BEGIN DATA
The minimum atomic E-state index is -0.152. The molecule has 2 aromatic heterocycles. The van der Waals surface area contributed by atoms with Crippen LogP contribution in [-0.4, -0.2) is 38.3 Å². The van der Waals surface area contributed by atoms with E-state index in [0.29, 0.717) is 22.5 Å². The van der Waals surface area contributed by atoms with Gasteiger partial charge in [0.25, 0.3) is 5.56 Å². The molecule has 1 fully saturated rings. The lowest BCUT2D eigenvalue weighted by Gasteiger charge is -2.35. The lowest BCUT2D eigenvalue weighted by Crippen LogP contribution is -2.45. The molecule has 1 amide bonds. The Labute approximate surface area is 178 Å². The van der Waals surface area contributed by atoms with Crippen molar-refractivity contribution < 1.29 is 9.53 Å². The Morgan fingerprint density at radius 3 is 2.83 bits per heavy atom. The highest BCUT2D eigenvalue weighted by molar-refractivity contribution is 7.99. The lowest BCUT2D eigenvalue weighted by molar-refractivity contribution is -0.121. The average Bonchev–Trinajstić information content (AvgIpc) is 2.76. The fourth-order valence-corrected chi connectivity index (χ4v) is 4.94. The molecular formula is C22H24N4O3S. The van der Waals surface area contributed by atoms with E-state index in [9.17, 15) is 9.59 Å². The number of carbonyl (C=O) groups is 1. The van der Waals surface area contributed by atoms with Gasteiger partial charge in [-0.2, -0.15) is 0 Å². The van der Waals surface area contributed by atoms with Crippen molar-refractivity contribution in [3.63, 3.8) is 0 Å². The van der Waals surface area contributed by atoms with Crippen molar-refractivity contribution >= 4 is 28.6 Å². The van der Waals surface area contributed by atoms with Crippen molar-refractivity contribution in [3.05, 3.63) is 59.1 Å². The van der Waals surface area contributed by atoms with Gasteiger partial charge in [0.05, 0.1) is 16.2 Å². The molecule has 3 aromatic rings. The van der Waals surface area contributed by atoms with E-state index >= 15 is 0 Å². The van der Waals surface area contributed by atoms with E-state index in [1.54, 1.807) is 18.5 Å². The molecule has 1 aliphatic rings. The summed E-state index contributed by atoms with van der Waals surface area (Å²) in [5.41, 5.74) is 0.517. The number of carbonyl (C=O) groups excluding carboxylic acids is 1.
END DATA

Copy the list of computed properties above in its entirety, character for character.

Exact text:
The minimum atomic E-state index is -0.152. The molecule has 2 aromatic heterocycles. The van der Waals surface area contributed by atoms with Crippen LogP contribution in [-0.4, -0.2) is 38.3 Å². The van der Waals surface area contributed by atoms with E-state index in [0.29, 0.717) is 22.5 Å². The van der Waals surface area contributed by atoms with Gasteiger partial charge in [0.25, 0.3) is 5.56 Å². The molecule has 1 fully saturated rings. The lowest BCUT2D eigenvalue weighted by Gasteiger charge is -2.35. The lowest BCUT2D eigenvalue weighted by Crippen LogP contribution is -2.45. The molecule has 1 amide bonds. The Labute approximate surface area is 178 Å². The van der Waals surface area contributed by atoms with Crippen molar-refractivity contribution < 1.29 is 9.53 Å². The Morgan fingerprint density at radius 3 is 2.83 bits per heavy atom. The highest BCUT2D eigenvalue weighted by molar-refractivity contribution is 7.99. The lowest BCUT2D eigenvalue weighted by molar-refractivity contribution is -0.121. The average Bonchev–Trinajstić information content (AvgIpc) is 2.76. The fourth-order valence-corrected chi connectivity index (χ4v) is 4.94. The molecular formula is C22H24N4O3S. The van der Waals surface area contributed by atoms with E-state index in [9.17, 15) is 9.59 Å². The number of carbonyl (C=O) groups is 1. The van der Waals surface area contributed by atoms with Gasteiger partial charge in [-0.2, -0.15) is 0 Å². The van der Waals surface area contributed by atoms with Crippen molar-refractivity contribution in [3.63, 3.8) is 0 Å². The van der Waals surface area contributed by atoms with Crippen molar-refractivity contribution >= 4 is 28.6 Å². The van der Waals surface area contributed by atoms with Crippen molar-refractivity contribution in [3.05, 3.63) is 59.1 Å². The van der Waals surface area contributed by atoms with Gasteiger partial charge in [0.05, 0.1) is 16.2 Å². The molecule has 3 aromatic rings. The van der Waals surface area contributed by atoms with E-state index >= 15 is 0 Å². The van der Waals surface area contributed by atoms with E-state index in [1.54, 1.807) is 18.5 Å². The molecule has 1 aliphatic rings. The summed E-state index contributed by atoms with van der Waals surface area (Å²) in [5.41, 5.74) is 0.517. The number of carbonyl (C=O) groups excluding carboxylic acids is 1.